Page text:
Tag Archives: Cognitive Behavioral Therapy

CBT Homework Assignments

Cognitive Behavioral Therapy (CBT) Homework Assignments

Cognitive Behavioral Therapy (CBT) is a type of psychotherapy that has been empirically tested for the treatment of various mental health symptoms, including depression, anxiety and anger. Cognitive Behavioral Therapy (CBT) is an approach that focuses on the client’s current symptomatology, sets specific goals and devises a plan working with the client to meet these treatment goals. The client’s upbringing and history is addressed in therapy as it pertains to his current symptomatology. One’s learning history may be quite important in determining the etiology behind how someone thinks currently. A key component to effective Cognitive Behavioral Therapy (CBT) involves assigning the client assignments to be completed during the week before the next psychotherapy session. Meeting with a Cognitive Behavioral Therapist (CBT) alone is not nearly as effective as meeting with a therapist in conjunction with practicing the skills learned in therapy throughout the week.

Exposure Therapy Homework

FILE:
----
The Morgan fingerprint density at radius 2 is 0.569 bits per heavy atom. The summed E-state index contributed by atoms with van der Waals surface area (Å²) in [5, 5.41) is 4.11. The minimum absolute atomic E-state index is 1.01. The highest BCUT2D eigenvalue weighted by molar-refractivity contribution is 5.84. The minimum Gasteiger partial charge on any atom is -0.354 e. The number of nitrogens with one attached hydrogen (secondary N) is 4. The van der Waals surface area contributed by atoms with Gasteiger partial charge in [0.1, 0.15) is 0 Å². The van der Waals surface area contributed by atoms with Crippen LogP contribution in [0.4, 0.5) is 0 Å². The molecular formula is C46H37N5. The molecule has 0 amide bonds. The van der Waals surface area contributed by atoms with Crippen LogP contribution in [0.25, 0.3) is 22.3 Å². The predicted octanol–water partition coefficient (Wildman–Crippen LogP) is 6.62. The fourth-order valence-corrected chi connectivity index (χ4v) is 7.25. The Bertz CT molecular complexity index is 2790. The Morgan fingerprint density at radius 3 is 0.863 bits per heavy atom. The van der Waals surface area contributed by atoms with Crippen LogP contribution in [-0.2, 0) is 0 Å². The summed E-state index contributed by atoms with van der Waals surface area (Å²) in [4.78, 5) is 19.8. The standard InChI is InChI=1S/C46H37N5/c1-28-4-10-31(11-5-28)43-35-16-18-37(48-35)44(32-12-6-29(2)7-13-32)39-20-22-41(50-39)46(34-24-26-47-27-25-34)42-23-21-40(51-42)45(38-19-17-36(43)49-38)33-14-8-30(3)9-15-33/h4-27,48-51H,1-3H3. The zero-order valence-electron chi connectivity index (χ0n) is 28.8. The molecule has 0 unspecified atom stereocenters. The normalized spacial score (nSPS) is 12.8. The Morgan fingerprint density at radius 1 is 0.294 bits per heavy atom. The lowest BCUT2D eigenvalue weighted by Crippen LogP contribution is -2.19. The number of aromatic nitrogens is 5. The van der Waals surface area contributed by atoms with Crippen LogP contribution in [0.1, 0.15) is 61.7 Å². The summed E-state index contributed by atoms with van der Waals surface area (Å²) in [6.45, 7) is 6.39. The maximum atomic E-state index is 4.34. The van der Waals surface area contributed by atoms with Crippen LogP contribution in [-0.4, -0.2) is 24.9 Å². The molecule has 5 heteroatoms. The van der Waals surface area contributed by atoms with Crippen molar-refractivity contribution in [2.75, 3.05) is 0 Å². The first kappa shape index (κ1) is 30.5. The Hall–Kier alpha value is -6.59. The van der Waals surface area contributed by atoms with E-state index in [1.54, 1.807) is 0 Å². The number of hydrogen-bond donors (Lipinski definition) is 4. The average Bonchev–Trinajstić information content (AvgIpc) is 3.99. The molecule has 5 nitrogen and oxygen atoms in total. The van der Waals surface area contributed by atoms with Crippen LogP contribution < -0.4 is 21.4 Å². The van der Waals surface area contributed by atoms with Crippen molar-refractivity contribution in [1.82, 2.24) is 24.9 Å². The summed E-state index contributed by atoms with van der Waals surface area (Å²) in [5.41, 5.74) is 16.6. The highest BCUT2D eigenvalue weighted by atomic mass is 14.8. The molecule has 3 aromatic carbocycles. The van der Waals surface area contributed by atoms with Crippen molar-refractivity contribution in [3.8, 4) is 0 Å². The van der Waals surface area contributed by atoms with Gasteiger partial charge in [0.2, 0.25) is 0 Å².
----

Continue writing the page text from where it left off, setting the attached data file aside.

In Cognitive Behavioral Therapy (CBT) there are various types of homework assignments that a therapist may give a client to complete throughout the week. For anxious clients, it is common for a Cognitive Behavioral Therapist (CBT) to assign exposure homework sessions. Exposure work sessions involve having the clients practice exposure to the feared stimulus on his own throughout the week. Exposure therapy with in the Cognitive Behavioral Therapy (CBT) session involves gradually exposing the client to the feared stimuli. Exposure may be imaginal or “in vivo” (in real life). If a homework assignment involves in vivo exposure, the client and therapist work collaboratively to come up with a realistic and doable homework assignment. If a client has a fear, for example, of social situations, he needs greet to complete a homework assignment involving gradually making social plans. If a Cognitive Behavioral Therapist (CBT) is using imaginal exposure, she may record the imaginal exposure therapy sessions and have the client listen to the recording a certain amount of times throughout the week, recording his anxiety level after each imaginal exposure session.